Use this URL to cite or link to this record in EThOS:
Title: Optimising the use of spent oil shale
Author: Foster, Helen Jane
ISNI:       0000 0004 5351 9703
Awarding Body: Durham University
Current Institution: Durham University
Date of Award: 2014
Availability of Full Text:
Access from EThOS:
Full text unavailable from EThOS. Thesis embargoed until 02 Dec 2019
Access from Institution:
Worldwide deposits of oil shales are thought to represent ~3 trillion barrels of oil. Jordanian oil shale deposits are extensive and high quality, and could represent 100 billion barrels of oil, leading to much interest in the development of deposits. The exploitation of oil shales has raised a number of environmental concerns including: land use, water consumption, gaseous emissions and spent oil shale disposal. To understand the environmental impact of spent oil shale, a study was conducted in Lothian, Scotland, providing a unique opportunity to examine the weathering process on aged deposits. Sequential extraction studies were conducted to determine the partitioning of trace elements within spent oil shale, soil and vegetation, with results demonstrating the stability of spent oil shale deposits. The sequestration of CO2 within spent oil shale has the potential to reduce CO2 emissions associated with the retorting of oil shale. Jordanian spent oil shale was found to sequester up to 5 wt % CO2, on reacting under supercritical conditions, which is 68 % of the theoretical carbonation. Results show that the duration of reaction; gas temperature; CO2 pressure; and the interactions between these factors significantly affect the extent of carbonation. The magnitude of the CO2 sequestration achieved was sufficient that it could lower CO2 emissions by up to 29 kg CO2/bbl, thereby bringing the emissions from oil shale processing in line with those from conventional oil extraction methods. Modification of the processing conditions was also considered: to reduce CO2 emissions, maximise oil recovery, and produce valuable by-products. Pyrolysis at 500 °C, combustion at 750 °C, and accelerated carbonation methods, may offer the greatest benefits for the processing of Jordanian oil shale.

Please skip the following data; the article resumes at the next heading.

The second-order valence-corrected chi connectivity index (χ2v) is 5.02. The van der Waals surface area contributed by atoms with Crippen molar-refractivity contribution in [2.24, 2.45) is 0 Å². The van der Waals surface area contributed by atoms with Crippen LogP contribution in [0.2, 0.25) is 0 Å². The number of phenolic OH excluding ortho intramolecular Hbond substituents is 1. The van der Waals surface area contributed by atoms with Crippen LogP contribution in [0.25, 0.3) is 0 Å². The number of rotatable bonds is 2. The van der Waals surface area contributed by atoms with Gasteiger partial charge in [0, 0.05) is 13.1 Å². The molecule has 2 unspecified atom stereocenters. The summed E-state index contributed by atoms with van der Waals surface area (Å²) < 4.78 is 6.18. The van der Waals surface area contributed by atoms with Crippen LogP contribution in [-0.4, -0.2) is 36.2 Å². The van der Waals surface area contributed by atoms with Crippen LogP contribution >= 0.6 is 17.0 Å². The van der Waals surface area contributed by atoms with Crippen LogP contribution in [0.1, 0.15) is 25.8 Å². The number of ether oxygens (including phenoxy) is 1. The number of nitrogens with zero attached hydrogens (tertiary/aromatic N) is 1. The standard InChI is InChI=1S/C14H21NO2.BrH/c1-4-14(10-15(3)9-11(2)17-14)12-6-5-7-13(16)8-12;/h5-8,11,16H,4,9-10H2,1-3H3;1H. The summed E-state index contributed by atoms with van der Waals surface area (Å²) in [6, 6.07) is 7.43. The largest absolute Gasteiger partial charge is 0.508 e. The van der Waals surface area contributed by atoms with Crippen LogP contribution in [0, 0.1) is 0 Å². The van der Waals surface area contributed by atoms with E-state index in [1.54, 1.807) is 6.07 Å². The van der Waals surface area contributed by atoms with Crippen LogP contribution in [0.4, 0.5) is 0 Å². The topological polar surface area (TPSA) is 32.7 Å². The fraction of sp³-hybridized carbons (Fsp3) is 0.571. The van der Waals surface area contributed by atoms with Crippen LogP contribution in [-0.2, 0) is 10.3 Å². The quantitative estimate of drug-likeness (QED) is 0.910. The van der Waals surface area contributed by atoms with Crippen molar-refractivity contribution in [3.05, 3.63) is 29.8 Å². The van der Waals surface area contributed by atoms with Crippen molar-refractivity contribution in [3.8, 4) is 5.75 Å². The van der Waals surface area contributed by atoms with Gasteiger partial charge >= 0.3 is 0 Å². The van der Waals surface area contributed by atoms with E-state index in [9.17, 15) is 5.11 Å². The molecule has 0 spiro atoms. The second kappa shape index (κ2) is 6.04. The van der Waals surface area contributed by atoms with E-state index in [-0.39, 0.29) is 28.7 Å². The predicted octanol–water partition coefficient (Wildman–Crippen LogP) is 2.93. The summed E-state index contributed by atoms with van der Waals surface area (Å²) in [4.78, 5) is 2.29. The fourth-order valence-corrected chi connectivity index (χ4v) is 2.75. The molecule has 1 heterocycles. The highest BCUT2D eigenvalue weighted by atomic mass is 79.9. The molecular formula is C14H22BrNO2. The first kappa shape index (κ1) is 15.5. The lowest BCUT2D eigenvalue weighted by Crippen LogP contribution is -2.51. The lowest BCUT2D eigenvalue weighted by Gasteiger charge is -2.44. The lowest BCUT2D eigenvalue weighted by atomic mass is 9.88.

Supervisor: Not available Sponsor: Not available
Qualification Name: Thesis (Ph.D.) Qualification Level: Doctoral
EThOS ID:  DOI: Not available